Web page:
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In an increasingly digital world, the number of employees working remotely 100% of the time is rapidly rising, and these workers now collectively account for 20% of the American workforce. (Dvorak and Sasaki, 2017) Understandably, this means that employee interaction and information sharing between peers is becoming less and less frequent.
Surprisingly, fully remote workers are more likely than non-remote employees to feel well-equipped to do their job productively and they collectively believe that they have a more clear definition of what their expectations are; however, what they often lack is the opportunity to give and receive feedback. (Leishman, 2013)
Several major companies, including the majority of Fortune 500 companies, use internal social media platforms like Yammer as a way to shorten the distance between their remote workforce and the communication hub of almost every North American office: the water cooler.
MIT is one example of a major organization that uses Yammer, an enterprise social media network that facilitates internal communications, to break several communication barriers resulting from having a remote workforce. In particular, the following four points are crucial to MIT’s strategy to engage employees through social media: Learning, teaching, innovating, and motivating. (Leishman, 2013)
- Ask for feedback (learn): There is a lot of truth in the belief that several minds are greater than the sum of their individual parts. Teamwork is a very important element when it comes to learning, and MIT uses their internal social media platform to leverage the power of several minds with a diverse set of skills.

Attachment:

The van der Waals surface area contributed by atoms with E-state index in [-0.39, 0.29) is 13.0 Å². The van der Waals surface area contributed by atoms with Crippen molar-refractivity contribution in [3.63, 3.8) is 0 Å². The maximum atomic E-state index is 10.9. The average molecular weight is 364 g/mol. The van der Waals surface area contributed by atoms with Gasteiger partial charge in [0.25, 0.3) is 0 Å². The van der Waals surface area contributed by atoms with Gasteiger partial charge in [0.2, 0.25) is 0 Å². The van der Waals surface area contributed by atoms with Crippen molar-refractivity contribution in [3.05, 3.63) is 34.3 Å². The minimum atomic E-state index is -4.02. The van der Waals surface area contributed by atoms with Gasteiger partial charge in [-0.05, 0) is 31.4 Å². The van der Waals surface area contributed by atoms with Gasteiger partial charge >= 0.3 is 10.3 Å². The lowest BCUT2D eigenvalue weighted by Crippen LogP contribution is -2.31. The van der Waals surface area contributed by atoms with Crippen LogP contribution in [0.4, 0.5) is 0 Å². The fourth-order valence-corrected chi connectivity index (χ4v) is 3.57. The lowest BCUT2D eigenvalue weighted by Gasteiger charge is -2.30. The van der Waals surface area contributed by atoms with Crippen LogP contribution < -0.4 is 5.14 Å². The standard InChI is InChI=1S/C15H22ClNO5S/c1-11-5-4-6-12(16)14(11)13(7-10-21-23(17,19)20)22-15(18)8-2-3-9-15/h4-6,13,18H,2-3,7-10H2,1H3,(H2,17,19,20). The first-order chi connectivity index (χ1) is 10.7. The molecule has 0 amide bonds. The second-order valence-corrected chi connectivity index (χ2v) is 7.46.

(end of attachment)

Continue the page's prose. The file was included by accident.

- List your expertise (teach): Yammer allows professionals at MIT to build a profile and list their qualifications and expertise for others to see, in case they need help in a specific field of knowledge.
- Share ideas (innovate): Internal social media platforms facilitate and encourage the sharing of new ideas and research, which can lead to faster development and rapid problem solving.
- Praise (motivate): The last, and perhaps most relevant for most remote employees, is the ability to give praise to employees and coworkers for a job well done. This praise can be viewed publicly, and really offers a way to motivate employees whose efforts often go unnoticed.
Lessons for Others
Although Yammer is only one of several enterprise social media platforms, it may be the most recognized medium in today’s virtual office space. Other more common social media platforms such as LinkedIn also offer many of the same benefits as Yammer, and are becoming an increasingly important tool to connect remote professionals around the world. With an increasingly remote workforce that is often being neglected by peers and management, we should expect to see more companies using social media to connect and motivate their employees as it is proven to help engage and motivate employees who are working out of earshot of the office water cooler.
Name of Organization Contact: Stephanie Leichman, Former MIT Social Media Strategist
Authored by: Lucas R. Coady
If you have concerns as to the accuracy of anything posted on this site, please send your concerns to Peter Carr, Program Director, Social Media for Business Performance.
Dvorak, N. & Sasaki, J. (March 30, 2017). Employees at Home: Less Engaged. Gallup News – Business Joural. Retrieved from http://news.gallup.com/businessjournal/207539/employees-home-less-engaged.aspx
Leishman, S. H. (January 22, 2013). 37 Ways MIT Uses Yammer. Massachusetts Institute of Technology. Retrieved from http://connect.mit.edu/blog/37-ways-mit-uses-yammer